Michael Keleman, InSinkErator’s manager of environmental engineering and marketing, is one of two co-facilitators for the Greater Racine Zero Waste Initiative, a local effort to stave off the landfill’s closure, with all the costs and difficulties that will bring. Keleman said the Zero Waste Initiative started about two years ago with Racine City Administrator Jim Palenick looking over the proverbial horizon at the landfill’s limited remaining usability. So, Palenick headed up the start of what became the Zero Waste Initiative, Keleman said.
And about a year ago, Palenick recognized that the effort needed to include Caledonia, Mount Pleasant and Sturtevant, Keleman said. Now there is participation from those communities, and Zero Waste meets about monthly. “It’s kind of a collaboration between Visioning Greater Racine and Greening Greater Racine,” said Zero Waste’s other co-facilitator: David Rhoads, a retired college religion/New Testament teacher.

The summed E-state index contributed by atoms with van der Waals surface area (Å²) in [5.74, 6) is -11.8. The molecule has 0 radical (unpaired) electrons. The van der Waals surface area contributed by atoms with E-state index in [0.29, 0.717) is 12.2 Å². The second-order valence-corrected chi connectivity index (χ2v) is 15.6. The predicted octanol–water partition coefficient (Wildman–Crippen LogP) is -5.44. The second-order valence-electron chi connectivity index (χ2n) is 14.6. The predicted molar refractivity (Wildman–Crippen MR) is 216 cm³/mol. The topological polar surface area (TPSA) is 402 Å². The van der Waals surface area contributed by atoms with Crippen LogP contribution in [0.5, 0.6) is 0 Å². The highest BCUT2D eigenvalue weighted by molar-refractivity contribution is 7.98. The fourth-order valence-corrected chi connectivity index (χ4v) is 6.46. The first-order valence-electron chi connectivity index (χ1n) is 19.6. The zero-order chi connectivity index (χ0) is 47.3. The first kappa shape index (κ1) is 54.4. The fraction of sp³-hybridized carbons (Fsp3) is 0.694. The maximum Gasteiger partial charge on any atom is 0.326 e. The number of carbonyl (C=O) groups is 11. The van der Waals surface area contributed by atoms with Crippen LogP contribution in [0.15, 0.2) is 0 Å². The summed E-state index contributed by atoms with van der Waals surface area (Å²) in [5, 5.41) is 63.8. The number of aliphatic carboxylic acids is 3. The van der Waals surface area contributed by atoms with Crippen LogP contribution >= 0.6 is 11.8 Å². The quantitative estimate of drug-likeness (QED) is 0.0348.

Keleman, who came from the wastewater industry before he joined InSinkErator, explained his participation in Zero Waste: “If you think about it, after recycling, food waste is the largest portion of the garbage: 20-30%. So, disposers have a very key role in helping reduce what we send to the landfills.”
But the Zero Waste Initiative is reaching far beyond trying to help promote garbage disposer use. The group has a list of nine areas in which it is trying to work, from reducing the use of Styrofoam containers at restaurants to cutting food waste and increasing recycling in school cafeterias.
One effort underway, Rhoads said, is a survey of area grocery stores regarding single-use plastic bags. The purpose is to see what stores currently do, and what they might be willing to do in the future to reduce the use of plastic bags.